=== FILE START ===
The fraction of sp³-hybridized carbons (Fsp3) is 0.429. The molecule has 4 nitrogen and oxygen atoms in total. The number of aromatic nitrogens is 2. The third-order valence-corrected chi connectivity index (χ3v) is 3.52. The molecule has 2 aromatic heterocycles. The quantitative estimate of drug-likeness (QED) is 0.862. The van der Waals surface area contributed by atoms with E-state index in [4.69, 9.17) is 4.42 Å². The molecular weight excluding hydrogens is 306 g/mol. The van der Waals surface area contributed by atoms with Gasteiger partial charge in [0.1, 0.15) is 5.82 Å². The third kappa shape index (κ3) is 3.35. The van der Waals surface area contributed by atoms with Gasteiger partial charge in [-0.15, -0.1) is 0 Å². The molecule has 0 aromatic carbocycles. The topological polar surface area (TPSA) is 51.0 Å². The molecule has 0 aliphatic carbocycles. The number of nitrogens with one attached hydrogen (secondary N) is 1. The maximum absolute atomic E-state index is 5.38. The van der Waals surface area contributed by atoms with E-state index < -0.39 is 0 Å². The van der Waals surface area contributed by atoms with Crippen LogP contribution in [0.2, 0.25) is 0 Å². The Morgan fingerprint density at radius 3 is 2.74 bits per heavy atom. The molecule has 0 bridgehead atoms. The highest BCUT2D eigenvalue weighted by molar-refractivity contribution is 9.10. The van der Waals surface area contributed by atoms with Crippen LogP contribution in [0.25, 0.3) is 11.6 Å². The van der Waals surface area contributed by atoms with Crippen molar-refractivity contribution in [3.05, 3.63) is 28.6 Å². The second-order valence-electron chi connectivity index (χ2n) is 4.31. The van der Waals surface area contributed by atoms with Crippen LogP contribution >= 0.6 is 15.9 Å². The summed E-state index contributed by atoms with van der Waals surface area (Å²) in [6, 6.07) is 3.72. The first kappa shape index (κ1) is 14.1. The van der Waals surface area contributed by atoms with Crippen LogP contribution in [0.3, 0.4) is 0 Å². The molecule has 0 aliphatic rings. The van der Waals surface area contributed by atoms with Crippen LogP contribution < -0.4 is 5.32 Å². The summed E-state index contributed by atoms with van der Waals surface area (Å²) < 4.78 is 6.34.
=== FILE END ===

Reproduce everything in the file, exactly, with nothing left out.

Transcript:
The fraction of sp³-hybridized carbons (Fsp3) is 0.429. The molecule has 4 nitrogen and oxygen atoms in total. The number of aromatic nitrogens is 2. The third-order valence-corrected chi connectivity index (χ3v) is 3.52. The molecule has 2 aromatic heterocycles. The quantitative estimate of drug-likeness (QED) is 0.862. The van der Waals surface area contributed by atoms with E-state index in [4.69, 9.17) is 4.42 Å². The molecular weight excluding hydrogens is 306 g/mol. The van der Waals surface area contributed by atoms with Gasteiger partial charge in [0.1, 0.15) is 5.82 Å². The third kappa shape index (κ3) is 3.35. The van der Waals surface area contributed by atoms with Gasteiger partial charge in [-0.15, -0.1) is 0 Å². The molecule has 0 aromatic carbocycles. The topological polar surface area (TPSA) is 51.0 Å². The molecule has 0 aliphatic carbocycles. The number of nitrogens with one attached hydrogen (secondary N) is 1. The maximum absolute atomic E-state index is 5.38. The van der Waals surface area contributed by atoms with E-state index < -0.39 is 0 Å². The van der Waals surface area contributed by atoms with Crippen LogP contribution in [0.2, 0.25) is 0 Å². The Morgan fingerprint density at radius 3 is 2.74 bits per heavy atom. The molecule has 0 bridgehead atoms. The highest BCUT2D eigenvalue weighted by molar-refractivity contribution is 9.10. The van der Waals surface area contributed by atoms with Crippen LogP contribution in [0.25, 0.3) is 11.6 Å². The van der Waals surface area contributed by atoms with Crippen molar-refractivity contribution in [3.05, 3.63) is 28.6 Å². The second-order valence-electron chi connectivity index (χ2n) is 4.31. The van der Waals surface area contributed by atoms with Crippen LogP contribution >= 0.6 is 15.9 Å². The summed E-state index contributed by atoms with van der Waals surface area (Å²) in [6, 6.07) is 3.72. The first kappa shape index (κ1) is 14.1. The van der Waals surface area contributed by atoms with Crippen LogP contribution in [0.3, 0.4) is 0 Å². The molecule has 0 aliphatic rings. The van der Waals surface area contributed by atoms with Crippen LogP contribution < -0.4 is 5.32 Å². The summed E-state index contributed by atoms with van der Waals surface area (Å²) < 4.78 is 6.34.